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Die Kunst der Fugue BWV 1080

Edward Aldwell (Piano)

Aldwell’s Bach

K-4

Aldwell Plays Bach

French Overture in B minor, BWV 831 [28:46]
11 fugues from Die Kunst der Fuge BWV 1080 [44:44]

Edward Aldwell (Piano)

Biddulph

Nov 1996

CD / TT: 73:47

Recorded at American Academy of Arts and Letters, New York, NY, USA.
1st recording of French Overture BWV 831 by E. Aldwell.
Review: Aldwell’s Bach
Buy this album at: Amazon.com

Aldwell’s Bach

Donald Satz wrote (July 3, 1999):
I was listening last night to Edward Aldwell's Biddulph cd containing the French Overture in B minor and eleven fugues from the Art of Fugue. He certainly is a distinctive pianist, and this assessment also applies to his recordings of the WTC and Goldberg Variations.

As an example, I always, when listening to the Art of Fugue, go first to the Contrapunctus III. If the pianist can't grab me on that fugue, the rest is a lost cause. Aldwell, in this fugue, provides a dream-like atmosphere of true beauty. His pacing and inflections do vary and might be considered disagreeable by some. To me, he amazingly keeps me on his track; he convinces me that he's right. I had the same reaction to his WTC. Aldwell is a man with a plan, and he thoroughly wins me over.

His Art of Fugue disc was recorded in 1997. The sound is excellent although I did have to spend a little time until I felt my audio adjustments were just right. Aldwell plays in a rich manner, and I enjoyed the music more by "drying out" the sound. It worked beautifully.

Overall, I consider Aldwell one of the best Bach interpreters currently active. If you like Bach on the piano, Aldwell is a must. His WTC is on Nonesuch, and the Goldbergs on Biddulph.

As an aside, I've heard that Tureck's 2nd recording in the Philips Great Pianist series is coming out later this month. Naturally, it's devoted to Bach - this time the main work is the Goldbergs.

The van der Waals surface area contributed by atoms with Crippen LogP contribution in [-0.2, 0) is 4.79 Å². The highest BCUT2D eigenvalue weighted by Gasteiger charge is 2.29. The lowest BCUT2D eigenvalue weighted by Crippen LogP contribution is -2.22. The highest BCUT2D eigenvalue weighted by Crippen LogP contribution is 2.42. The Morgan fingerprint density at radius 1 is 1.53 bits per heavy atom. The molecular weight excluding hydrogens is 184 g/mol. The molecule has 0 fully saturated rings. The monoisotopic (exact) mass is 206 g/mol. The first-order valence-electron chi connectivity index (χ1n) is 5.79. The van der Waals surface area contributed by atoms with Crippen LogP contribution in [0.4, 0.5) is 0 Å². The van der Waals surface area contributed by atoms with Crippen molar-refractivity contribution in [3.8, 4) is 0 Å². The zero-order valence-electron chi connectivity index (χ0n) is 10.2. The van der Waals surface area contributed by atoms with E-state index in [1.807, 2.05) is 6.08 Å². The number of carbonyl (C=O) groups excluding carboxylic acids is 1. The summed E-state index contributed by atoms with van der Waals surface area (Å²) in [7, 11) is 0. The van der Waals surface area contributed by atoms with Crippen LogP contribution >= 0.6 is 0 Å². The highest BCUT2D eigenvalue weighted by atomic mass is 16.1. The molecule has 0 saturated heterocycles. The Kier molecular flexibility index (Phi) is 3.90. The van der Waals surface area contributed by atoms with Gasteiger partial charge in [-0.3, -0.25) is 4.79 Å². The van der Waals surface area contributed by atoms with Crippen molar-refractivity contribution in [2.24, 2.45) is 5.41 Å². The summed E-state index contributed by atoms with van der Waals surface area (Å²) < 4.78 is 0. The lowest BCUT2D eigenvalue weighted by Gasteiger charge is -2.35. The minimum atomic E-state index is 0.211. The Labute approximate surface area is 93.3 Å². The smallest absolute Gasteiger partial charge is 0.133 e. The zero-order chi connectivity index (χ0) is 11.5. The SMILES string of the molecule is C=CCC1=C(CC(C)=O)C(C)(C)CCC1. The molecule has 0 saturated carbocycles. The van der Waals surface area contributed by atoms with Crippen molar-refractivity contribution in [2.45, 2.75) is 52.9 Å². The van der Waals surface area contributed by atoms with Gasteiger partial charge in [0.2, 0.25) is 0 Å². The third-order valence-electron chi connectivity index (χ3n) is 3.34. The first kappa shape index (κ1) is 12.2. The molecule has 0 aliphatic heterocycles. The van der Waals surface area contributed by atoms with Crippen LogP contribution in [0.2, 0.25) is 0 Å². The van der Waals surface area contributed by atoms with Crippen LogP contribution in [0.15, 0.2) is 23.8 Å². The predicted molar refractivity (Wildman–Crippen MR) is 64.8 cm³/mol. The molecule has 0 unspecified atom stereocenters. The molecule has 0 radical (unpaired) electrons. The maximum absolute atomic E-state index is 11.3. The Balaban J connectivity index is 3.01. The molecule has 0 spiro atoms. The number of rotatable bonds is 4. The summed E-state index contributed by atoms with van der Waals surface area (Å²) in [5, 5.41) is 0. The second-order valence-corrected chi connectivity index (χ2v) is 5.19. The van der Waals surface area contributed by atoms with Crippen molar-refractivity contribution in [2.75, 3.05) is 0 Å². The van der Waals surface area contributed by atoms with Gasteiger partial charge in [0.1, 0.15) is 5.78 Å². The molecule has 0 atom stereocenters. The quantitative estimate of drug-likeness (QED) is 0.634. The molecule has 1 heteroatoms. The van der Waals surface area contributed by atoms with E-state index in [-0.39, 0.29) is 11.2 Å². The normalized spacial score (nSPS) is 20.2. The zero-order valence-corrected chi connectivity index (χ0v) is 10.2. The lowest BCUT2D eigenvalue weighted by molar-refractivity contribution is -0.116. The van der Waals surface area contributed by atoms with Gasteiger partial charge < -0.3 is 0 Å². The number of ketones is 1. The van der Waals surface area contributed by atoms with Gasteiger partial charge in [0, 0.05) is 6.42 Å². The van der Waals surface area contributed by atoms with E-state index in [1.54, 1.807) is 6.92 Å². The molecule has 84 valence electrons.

Bach, Aldwell, Tureck - all artistic masters. Would I call them that or "maestro" to their faces? No, even they don't rate any lofty designation; nobody does. If Bach were to appear before me, I'd call him Mr. Bach and would expect a similar designation back; after that, it would be first names all around.

 

Feedback to the Review

Gerardo Constantini wrote (July 3, 1999):
Donald Satz wrote:
< Bach, Aldwell, Tureck - all artistic masters. Would I call them that or "maestro" to their faces? No, even they don't rate any lofty designation; nobody does. If Bach were to appear before me, I'd call him Mr. Bach and would expect a similar designation back; after that, it would be first names all around. >
Interesting this coment about Adwell. I really can't imagine him togheter with Tureck, and less with Gould. Anyway inever listened how he plays Bach. Something very funny happened to me in 1979. My actual teacher at that time at Mannes College, was Mdme.Yablonskaya, but she was preparing a move to Germany for about two years. Then I begun to look for a new teacher. There was Arkady Aronov, one of the possibilities, but I saw sometimes a teacher who make a very interesting classes, and I was thinking this one was Edwar Adwell.then I found his phone, then I called him and I made an appointement. Then I went to his apartment, I Knocked the door, and! surprise: he was not the person I think he was suppose to be.Well there was nothing to do, I play for him, and I realize I can't study with Adwell, and he feel the same way. Our musical Horizon was too different. At least at that time (in my opinion), his musical conception was music in "small size", not too much forte, not too much pianissimo: It looks to me like everything was too much for him. Something close to a Serkin aproach. Very dry. Of course it was what I feel of him, but as I told you I never listened his playing, maybe my opinion can change. But I don't think is a must to like Adwell Bach's playing, if somebody likes Bach played in piano, you still have Gould, Schiff, Nikolaieva,etc.: By the way somebody in this list listened from a live performance the Italian Concerto played by Gyorgy Sandor?. it was one of the deepest experiences in my life. It's giant. Ahhh, if Bach appears before me, the first word I think to call him: Maestro, or maybe Maestro de maestros, or maybe Maestro di maestri, or maybe Master of masters.

Donald Satz wrote (July 4, 1999):
Gerado Constantini wrote:
< But I don't think is a must to like Aldwell's Bach playing; if somebody likes Bach played in piano, you still have Gould, Schiff, Nikolaieva, etc. >